A hairy ordeal: Post-fire recovery of the Lundy Collection

Linda Nieuwenhuizen

Abstract

The Lundy Collection is a natural history/trophy collection comprised of taxidermy life mounts, shoulder mounts, head mounts, tusks (teeth), horns and antlers, hooves, rugs, fish, shells, and memorabilia. On 13 November 1995, the collection of approximately 180 pieces was involved in a devastating fire.

The specimens in the collection were obtained by Mr. and Mrs. Burrows T. Lundy, prominent North Carolina pork packers. The collecting and amassing of the trophies took place in Africa and in the Arctic with safari expeditions in the late 1960s and early 1970s. The Lundy collection was housed and viewed for many years within the Lundy Pork Packing Factory in an upstairs annex located above the factory floor. In the late 1980s, after the passing of Mr. and Mrs. Burrows T. Lundy, the collection was donated to a small, private school, Campbell University, located in Buies Creek, North Carolina. The Lundy Family also donated a considerable sum of money to create a “museum” for the collection. The museum, however, was still on paper and the collection was still at the plant when on the 13 November 1995, the assemblage of taxidermy was involved in a grease fire. The local volunteer fire department tried to put out the fire with water spreading the fire even further and when the water sprinklers in the trophy room were activated the fire burned rather uncontrollably for 24 hours. The fire consumed several of the specimens, the floor of the room, and deposited a lot of soot.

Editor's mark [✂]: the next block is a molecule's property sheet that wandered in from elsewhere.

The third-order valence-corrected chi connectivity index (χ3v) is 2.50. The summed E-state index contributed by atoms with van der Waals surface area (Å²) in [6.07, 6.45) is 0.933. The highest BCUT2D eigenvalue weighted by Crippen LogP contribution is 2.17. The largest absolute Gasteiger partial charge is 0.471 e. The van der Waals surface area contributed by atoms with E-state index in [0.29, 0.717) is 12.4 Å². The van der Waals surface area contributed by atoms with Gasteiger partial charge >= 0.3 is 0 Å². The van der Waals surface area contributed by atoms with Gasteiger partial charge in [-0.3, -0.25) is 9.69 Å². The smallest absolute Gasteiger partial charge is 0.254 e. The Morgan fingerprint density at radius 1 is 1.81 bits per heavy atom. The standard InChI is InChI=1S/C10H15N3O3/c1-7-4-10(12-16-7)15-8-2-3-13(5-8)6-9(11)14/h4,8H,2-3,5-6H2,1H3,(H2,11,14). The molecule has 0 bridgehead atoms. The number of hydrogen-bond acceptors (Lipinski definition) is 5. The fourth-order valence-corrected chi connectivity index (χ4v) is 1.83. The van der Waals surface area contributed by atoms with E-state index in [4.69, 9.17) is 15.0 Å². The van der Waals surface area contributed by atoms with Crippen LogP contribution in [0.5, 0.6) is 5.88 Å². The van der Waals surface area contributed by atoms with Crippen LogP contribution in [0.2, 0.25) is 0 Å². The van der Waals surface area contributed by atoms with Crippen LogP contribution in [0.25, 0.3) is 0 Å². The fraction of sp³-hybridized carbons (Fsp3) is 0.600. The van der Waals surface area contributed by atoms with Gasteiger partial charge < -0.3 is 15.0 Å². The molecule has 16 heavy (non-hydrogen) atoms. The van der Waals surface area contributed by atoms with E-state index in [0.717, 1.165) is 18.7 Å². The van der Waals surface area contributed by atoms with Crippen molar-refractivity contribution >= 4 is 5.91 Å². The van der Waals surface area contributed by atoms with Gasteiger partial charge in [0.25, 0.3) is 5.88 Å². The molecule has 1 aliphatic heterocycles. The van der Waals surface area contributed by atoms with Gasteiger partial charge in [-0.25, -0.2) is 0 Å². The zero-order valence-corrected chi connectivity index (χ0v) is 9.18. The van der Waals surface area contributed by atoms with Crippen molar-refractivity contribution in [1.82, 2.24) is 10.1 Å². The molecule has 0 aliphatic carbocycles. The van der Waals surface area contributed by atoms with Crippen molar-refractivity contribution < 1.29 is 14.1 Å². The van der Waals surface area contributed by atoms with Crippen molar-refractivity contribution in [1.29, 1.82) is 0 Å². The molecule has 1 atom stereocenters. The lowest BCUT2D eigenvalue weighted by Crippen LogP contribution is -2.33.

Conservation consultation began shortly after the fire had been quenched and directions were given for handling and lifting the artifacts from the trophy room. A piece by piece survey was conducted and estimates were given for probable outcome of the pieces after conservation. The actual conservation began six months later with the pieces arriving in New York. The soot, hair, and pesticides were analyzed for appropriateness in treatment proposals. Various conservation treatments were employed for the removal of soot, the stabilization of the mounts, and filling of losses.